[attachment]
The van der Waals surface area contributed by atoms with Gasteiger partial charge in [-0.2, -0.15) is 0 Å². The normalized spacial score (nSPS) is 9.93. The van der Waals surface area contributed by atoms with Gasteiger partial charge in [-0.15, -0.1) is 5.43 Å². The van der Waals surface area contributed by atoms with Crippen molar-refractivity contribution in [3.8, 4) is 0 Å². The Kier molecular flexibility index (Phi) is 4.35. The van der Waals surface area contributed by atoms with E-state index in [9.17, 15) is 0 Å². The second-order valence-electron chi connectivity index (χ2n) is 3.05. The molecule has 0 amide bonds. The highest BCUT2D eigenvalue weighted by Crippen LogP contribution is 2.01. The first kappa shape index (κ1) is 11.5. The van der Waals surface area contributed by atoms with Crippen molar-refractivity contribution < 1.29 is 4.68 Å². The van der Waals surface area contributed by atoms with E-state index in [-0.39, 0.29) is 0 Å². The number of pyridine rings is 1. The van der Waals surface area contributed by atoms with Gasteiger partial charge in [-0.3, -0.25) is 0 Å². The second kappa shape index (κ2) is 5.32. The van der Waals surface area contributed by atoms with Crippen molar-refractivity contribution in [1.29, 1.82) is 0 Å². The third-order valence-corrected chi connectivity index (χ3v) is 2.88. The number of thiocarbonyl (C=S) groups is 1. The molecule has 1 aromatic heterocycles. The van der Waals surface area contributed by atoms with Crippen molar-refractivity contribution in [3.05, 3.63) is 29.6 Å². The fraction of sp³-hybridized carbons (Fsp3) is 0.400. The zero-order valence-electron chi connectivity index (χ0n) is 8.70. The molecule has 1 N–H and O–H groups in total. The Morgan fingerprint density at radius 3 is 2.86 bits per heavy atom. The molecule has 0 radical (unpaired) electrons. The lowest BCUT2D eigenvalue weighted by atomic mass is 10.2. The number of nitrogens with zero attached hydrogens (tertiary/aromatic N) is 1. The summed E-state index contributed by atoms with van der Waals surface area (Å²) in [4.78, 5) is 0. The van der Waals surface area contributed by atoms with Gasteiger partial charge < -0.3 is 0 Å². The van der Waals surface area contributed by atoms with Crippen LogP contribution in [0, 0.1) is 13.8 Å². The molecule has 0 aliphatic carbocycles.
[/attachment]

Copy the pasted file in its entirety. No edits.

The van der Waals surface area contributed by atoms with Gasteiger partial charge in [-0.2, -0.15) is 0 Å². The normalized spacial score (nSPS) is 9.93. The van der Waals surface area contributed by atoms with Gasteiger partial charge in [-0.15, -0.1) is 5.43 Å². The van der Waals surface area contributed by atoms with Crippen molar-refractivity contribution in [3.8, 4) is 0 Å². The Kier molecular flexibility index (Phi) is 4.35. The van der Waals surface area contributed by atoms with E-state index in [9.17, 15) is 0 Å². The second-order valence-electron chi connectivity index (χ2n) is 3.05. The molecule has 0 amide bonds. The highest BCUT2D eigenvalue weighted by Crippen LogP contribution is 2.01. The first kappa shape index (κ1) is 11.5. The van der Waals surface area contributed by atoms with Crippen molar-refractivity contribution < 1.29 is 4.68 Å². The van der Waals surface area contributed by atoms with E-state index in [-0.39, 0.29) is 0 Å². The number of pyridine rings is 1. The van der Waals surface area contributed by atoms with Gasteiger partial charge in [-0.3, -0.25) is 0 Å². The second kappa shape index (κ2) is 5.32. The van der Waals surface area contributed by atoms with Crippen molar-refractivity contribution in [1.29, 1.82) is 0 Å². The third-order valence-corrected chi connectivity index (χ3v) is 2.88. The number of thiocarbonyl (C=S) groups is 1. The molecule has 1 aromatic heterocycles. The van der Waals surface area contributed by atoms with Crippen molar-refractivity contribution in [3.05, 3.63) is 29.6 Å². The fraction of sp³-hybridized carbons (Fsp3) is 0.400. The zero-order valence-electron chi connectivity index (χ0n) is 8.70. The molecule has 1 N–H and O–H groups in total. The Morgan fingerprint density at radius 3 is 2.86 bits per heavy atom. The molecule has 0 radical (unpaired) electrons. The lowest BCUT2D eigenvalue weighted by atomic mass is 10.2. The number of nitrogens with zero attached hydrogens (tertiary/aromatic N) is 1. The summed E-state index contributed by atoms with van der Waals surface area (Å²) in [4.78, 5) is 0. The van der Waals surface area contributed by atoms with Gasteiger partial charge < -0.3 is 0 Å². The van der Waals surface area contributed by atoms with Crippen LogP contribution in [0, 0.1) is 13.8 Å². The molecule has 0 aliphatic carbocycles.